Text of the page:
The auspicious occasion of Navratri began on October 7 with much love and enthusiasm. The seventh day of the nine-day Hindu festival is dedicated to Goddess Kalratri. Theoretically, there are four seasonal Navaratri. However, in practice, it is the post-monsoon autumn festival called Sharada Navaratri that is the most observed in the honor of the divine feminine Devi (Durga). The festival is celebrated in the bright half of the Hindu calendar month Ashvin, which typically falls in the Gregorian months of September and October.
Each day, a different avatar of Goddess Durga is worshipped and on the 7th day or Saptami, devotees seek blessings of Maa Kalratri or Kalaratri, also known as Kaalratri. Devi Kalratri is regarded as one of the many destructive forms of Maa Shakti which includes Kali, Mahakali, Bhadrakali, Bhairavi, Mrityu, Rudrani, Chamunda, Chandi and Durga. Often Kali and Kalratri are used interchangeably but the two deities are separate.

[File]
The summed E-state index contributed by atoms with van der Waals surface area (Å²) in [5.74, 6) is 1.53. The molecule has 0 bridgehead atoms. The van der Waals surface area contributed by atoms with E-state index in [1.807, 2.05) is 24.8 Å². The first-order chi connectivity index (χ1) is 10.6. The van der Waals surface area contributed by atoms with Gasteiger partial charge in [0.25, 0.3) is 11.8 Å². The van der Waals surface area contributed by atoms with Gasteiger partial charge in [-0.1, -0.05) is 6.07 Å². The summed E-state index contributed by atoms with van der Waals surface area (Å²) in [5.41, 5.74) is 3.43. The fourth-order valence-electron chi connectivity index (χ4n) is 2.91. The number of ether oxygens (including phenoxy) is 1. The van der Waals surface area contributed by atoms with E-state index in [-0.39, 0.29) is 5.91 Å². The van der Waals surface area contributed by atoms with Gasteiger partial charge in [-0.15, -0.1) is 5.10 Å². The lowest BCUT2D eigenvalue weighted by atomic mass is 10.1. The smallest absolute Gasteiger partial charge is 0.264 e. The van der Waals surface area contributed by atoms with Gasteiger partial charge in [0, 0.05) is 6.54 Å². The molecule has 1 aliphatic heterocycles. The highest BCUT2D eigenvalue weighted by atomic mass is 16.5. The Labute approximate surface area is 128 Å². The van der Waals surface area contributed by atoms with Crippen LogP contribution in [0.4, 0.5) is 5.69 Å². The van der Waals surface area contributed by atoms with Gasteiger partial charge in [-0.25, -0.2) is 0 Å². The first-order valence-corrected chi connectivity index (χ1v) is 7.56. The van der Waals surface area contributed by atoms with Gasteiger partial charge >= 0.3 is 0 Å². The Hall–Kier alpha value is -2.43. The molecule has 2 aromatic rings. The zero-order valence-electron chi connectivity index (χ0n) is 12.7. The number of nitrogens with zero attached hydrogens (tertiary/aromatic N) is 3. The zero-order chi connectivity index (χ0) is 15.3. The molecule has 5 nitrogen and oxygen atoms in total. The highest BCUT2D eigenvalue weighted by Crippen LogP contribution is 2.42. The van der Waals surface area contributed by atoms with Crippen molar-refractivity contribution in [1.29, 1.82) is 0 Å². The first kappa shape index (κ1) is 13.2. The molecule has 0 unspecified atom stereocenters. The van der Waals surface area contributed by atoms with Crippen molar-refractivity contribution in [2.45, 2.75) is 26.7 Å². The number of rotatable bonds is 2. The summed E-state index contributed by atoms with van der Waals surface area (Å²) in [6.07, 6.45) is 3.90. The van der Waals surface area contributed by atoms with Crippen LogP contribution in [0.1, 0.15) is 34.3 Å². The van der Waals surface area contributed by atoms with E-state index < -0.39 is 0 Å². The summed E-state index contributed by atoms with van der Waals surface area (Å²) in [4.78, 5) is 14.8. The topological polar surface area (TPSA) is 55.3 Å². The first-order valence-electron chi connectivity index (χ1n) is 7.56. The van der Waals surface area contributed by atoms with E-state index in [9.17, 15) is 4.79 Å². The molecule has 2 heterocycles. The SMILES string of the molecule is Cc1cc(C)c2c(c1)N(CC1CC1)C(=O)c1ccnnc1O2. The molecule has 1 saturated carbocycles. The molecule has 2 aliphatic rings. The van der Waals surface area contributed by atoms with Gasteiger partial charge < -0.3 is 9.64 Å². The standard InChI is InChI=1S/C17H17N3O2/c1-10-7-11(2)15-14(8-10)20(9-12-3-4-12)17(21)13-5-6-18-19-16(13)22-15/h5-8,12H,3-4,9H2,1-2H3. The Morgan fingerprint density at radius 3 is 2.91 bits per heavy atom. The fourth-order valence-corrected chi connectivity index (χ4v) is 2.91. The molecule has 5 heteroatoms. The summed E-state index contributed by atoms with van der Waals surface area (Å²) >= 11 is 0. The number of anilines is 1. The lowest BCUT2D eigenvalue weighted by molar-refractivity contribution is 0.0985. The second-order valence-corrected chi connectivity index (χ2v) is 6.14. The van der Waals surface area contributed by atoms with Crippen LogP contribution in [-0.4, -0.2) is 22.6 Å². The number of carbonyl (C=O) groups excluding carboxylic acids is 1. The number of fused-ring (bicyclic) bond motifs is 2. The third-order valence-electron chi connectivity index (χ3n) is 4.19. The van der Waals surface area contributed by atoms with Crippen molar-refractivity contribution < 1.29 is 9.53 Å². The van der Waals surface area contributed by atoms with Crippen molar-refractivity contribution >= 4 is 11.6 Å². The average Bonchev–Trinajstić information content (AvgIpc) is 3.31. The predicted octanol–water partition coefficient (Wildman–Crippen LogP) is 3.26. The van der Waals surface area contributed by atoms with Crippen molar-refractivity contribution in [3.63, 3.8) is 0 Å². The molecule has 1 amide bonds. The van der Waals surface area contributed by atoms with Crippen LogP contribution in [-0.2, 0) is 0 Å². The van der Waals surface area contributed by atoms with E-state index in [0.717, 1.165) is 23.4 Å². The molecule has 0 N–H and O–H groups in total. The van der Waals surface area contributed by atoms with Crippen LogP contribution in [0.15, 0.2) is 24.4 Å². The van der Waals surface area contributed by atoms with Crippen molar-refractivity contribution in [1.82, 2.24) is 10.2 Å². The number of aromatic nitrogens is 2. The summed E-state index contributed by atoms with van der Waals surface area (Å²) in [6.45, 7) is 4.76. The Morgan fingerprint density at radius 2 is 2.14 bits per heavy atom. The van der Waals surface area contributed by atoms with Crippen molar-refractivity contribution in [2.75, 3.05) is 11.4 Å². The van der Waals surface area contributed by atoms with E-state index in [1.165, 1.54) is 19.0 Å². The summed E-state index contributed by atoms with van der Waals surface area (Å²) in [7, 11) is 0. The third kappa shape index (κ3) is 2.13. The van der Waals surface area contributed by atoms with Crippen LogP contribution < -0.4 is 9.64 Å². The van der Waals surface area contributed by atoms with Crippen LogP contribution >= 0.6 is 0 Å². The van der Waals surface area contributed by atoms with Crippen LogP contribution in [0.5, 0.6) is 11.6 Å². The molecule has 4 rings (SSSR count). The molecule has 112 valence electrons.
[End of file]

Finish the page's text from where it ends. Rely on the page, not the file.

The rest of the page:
The auspicious colour for Navratri Saptami Tithi is Red.
Goddess Katyayani’s Vahana is a donkey.
Saptami Tithi of Navaratri is considered to be very auspicious to worship the nine planets. People worship the nine planets with banana, pomegranate, turmeric, Ashoka, bel, arum plant, colocasia, and paddy. According to legends, Devi Durga created ‘Ashtanayika’ during the war with demons.
Devotees get blessed with grace, power, position and eminent status. Maa Kalaratri protects her devotees against the evil influence of demons. It is believed that Goddess Kalaratri grants siddhis, knowledge, power and wealth to her devotees.
Om Devi Kalaratryai Namah